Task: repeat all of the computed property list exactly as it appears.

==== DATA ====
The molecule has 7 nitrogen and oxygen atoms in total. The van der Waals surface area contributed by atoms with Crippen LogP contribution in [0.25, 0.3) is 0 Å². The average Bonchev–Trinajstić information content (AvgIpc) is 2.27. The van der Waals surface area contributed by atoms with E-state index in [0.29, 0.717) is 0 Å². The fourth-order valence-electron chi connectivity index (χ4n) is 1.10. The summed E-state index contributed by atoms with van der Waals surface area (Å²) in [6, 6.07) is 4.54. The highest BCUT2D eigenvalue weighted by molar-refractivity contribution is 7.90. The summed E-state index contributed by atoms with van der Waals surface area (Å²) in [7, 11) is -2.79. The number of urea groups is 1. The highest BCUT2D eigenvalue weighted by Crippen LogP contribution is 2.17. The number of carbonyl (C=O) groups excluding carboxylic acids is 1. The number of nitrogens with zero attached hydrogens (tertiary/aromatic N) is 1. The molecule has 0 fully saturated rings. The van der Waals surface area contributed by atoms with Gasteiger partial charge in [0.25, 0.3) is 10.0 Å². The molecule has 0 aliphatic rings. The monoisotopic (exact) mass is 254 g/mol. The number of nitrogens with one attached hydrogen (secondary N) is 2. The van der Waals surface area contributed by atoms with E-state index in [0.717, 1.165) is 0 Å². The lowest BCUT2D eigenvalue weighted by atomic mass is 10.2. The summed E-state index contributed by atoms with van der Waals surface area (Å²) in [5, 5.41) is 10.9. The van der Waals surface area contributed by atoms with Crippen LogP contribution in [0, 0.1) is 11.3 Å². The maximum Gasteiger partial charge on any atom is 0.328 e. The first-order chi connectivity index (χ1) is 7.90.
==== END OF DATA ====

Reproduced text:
The molecule has 7 nitrogen and oxygen atoms in total. The van der Waals surface area contributed by atoms with Crippen LogP contribution in [0.25, 0.3) is 0 Å². The average Bonchev–Trinajstić information content (AvgIpc) is 2.27. The van der Waals surface area contributed by atoms with E-state index in [0.29, 0.717) is 0 Å². The fourth-order valence-electron chi connectivity index (χ4n) is 1.10. The summed E-state index contributed by atoms with van der Waals surface area (Å²) in [6, 6.07) is 4.54. The highest BCUT2D eigenvalue weighted by molar-refractivity contribution is 7.90. The summed E-state index contributed by atoms with van der Waals surface area (Å²) in [7, 11) is -2.79. The number of urea groups is 1. The highest BCUT2D eigenvalue weighted by Crippen LogP contribution is 2.17. The number of carbonyl (C=O) groups excluding carboxylic acids is 1. The number of nitrogens with zero attached hydrogens (tertiary/aromatic N) is 1. The molecule has 0 fully saturated rings. The van der Waals surface area contributed by atoms with Gasteiger partial charge in [0.25, 0.3) is 10.0 Å². The molecule has 0 aliphatic rings. The monoisotopic (exact) mass is 254 g/mol. The number of nitrogens with one attached hydrogen (secondary N) is 2. The van der Waals surface area contributed by atoms with E-state index in [0.717, 1.165) is 0 Å². The lowest BCUT2D eigenvalue weighted by atomic mass is 10.2. The summed E-state index contributed by atoms with van der Waals surface area (Å²) in [5, 5.41) is 10.9. The van der Waals surface area contributed by atoms with Crippen LogP contribution in [0, 0.1) is 11.3 Å². The maximum Gasteiger partial charge on any atom is 0.328 e. The first-order chi connectivity index (χ1) is 7.90.